Turn Raspberry Pi into a Lego robot

Move over, Mindstorms NXT; a Kickstarter campaign is gearing up to provide Raspberry Pi-powered Lego robotics.

(Credit: Dexter Industries)

Move over, Mindstorms NXT; a Kickstarter campaign is gearing up to provide Raspberry Pi-powered Lego robotics.

We love Lego, and we love robots — so a Lego robot powered by the Raspberry Pi processor designed to both teach basic programming and to bring robotics to the Raspberry Pi strikes us as a stellar idea.

Happily, a project to do exactly that has arrived on Kickstarter. Created by Dexter Industries, which makes sensors and NXT components for the Lego Mindstorms system, it consists of "a board and case that connects Lego Mindstorms Sensors, motors and parts to turn your credit card-size computer into a robot".

Called BrickPi, it allows you to connect three NXT motors and four sensors to a Raspberry Pi board. The system actually consists of two parts: the Arduino-powered BrickPi board, which slides over the Raspberry Pi and connects with the Mindstorms parts, as well as providing power to the Raspberry Pi via battery; and the case, which allows you to snap on your Lego pieces.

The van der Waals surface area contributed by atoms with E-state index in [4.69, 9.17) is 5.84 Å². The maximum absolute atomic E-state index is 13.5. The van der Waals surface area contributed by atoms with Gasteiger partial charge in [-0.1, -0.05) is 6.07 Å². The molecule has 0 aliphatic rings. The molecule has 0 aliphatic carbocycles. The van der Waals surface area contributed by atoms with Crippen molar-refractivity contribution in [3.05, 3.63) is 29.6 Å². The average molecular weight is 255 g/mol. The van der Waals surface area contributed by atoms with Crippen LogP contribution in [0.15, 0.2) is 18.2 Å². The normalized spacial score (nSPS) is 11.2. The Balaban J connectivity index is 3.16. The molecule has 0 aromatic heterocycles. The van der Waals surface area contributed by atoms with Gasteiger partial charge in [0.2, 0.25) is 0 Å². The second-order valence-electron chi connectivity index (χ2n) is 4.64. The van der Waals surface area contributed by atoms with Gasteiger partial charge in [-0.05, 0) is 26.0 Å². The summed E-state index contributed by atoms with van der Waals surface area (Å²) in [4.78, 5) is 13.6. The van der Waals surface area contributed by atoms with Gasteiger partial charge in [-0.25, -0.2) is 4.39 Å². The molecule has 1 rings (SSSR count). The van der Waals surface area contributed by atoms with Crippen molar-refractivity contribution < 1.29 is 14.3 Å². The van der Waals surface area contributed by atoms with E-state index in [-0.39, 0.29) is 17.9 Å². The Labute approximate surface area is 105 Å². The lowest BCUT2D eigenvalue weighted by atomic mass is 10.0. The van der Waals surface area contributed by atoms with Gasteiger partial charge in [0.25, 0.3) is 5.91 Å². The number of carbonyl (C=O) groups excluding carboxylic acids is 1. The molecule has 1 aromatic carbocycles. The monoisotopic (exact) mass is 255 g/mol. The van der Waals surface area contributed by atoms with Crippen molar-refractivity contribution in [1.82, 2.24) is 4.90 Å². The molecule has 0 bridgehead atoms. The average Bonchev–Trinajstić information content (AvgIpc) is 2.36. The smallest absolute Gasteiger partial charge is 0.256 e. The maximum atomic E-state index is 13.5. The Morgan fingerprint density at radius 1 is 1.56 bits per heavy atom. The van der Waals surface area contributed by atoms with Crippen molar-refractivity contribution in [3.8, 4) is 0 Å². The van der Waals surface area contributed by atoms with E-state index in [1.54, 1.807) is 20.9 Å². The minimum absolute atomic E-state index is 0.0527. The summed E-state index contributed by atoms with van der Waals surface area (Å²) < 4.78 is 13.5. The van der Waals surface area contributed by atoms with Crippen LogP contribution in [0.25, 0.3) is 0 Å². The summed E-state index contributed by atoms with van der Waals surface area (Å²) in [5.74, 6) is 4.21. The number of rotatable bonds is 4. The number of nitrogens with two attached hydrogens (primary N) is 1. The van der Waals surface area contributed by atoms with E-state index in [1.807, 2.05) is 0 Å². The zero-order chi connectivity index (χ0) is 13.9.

You'll still need to purchase Mindstorms components (minus the NXT brick), which begs the question: why choose the BrickPi over the NXT brick? Well, there are a couple of really good reasons. Firstly, all software and hardware designs for the BrickPi are open source, so if you have access to the facilities and materials, you can make your own. Secondly, Dexter Industries hopes for BrickPi to be a learning tool, so that anyone of almost any level can pick it up and start learning practical programming.

For a minimum of US$15, you can grab the BrickPi case; for US$35, just the BrickPi board; and for US$45, you get both. There are reward tiers all the way up to US$9999, which allows you to rename the BrickPi case. Check it out on the BrickPi Kickstarter page.

Via www.kickstarter.com

About the author

Michelle Starr is the tiger force at the core of all things. She also writes about cool stuff and apps as CNET Australia's Crave editor. But mostly the tiger force thing.


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